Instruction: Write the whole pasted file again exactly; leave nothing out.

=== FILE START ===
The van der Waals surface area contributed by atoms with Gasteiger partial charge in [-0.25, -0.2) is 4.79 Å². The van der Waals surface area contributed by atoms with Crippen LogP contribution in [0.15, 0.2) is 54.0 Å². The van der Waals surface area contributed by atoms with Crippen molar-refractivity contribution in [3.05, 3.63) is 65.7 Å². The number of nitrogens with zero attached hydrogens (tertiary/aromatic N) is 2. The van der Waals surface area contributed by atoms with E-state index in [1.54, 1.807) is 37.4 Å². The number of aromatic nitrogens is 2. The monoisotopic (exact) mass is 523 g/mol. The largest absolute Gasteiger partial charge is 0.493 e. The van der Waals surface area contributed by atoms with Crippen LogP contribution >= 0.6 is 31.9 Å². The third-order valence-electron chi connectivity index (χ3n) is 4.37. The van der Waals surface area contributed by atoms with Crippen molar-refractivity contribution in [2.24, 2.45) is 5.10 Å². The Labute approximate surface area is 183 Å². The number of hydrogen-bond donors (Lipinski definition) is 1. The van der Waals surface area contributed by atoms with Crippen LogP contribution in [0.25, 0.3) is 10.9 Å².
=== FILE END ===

The van der Waals surface area contributed by atoms with Gasteiger partial charge in [-0.25, -0.2) is 4.79 Å². The van der Waals surface area contributed by atoms with Crippen LogP contribution in [0.15, 0.2) is 54.0 Å². The van der Waals surface area contributed by atoms with Crippen molar-refractivity contribution in [3.05, 3.63) is 65.7 Å². The number of nitrogens with zero attached hydrogens (tertiary/aromatic N) is 2. The van der Waals surface area contributed by atoms with E-state index in [1.54, 1.807) is 37.4 Å². The number of aromatic nitrogens is 2. The monoisotopic (exact) mass is 523 g/mol. The largest absolute Gasteiger partial charge is 0.493 e. The van der Waals surface area contributed by atoms with Crippen LogP contribution >= 0.6 is 31.9 Å². The third-order valence-electron chi connectivity index (χ3n) is 4.37. The van der Waals surface area contributed by atoms with Crippen molar-refractivity contribution in [2.24, 2.45) is 5.10 Å². The Labute approximate surface area is 183 Å². The number of hydrogen-bond donors (Lipinski definition) is 1. The van der Waals surface area contributed by atoms with Crippen LogP contribution in [0.25, 0.3) is 10.9 Å².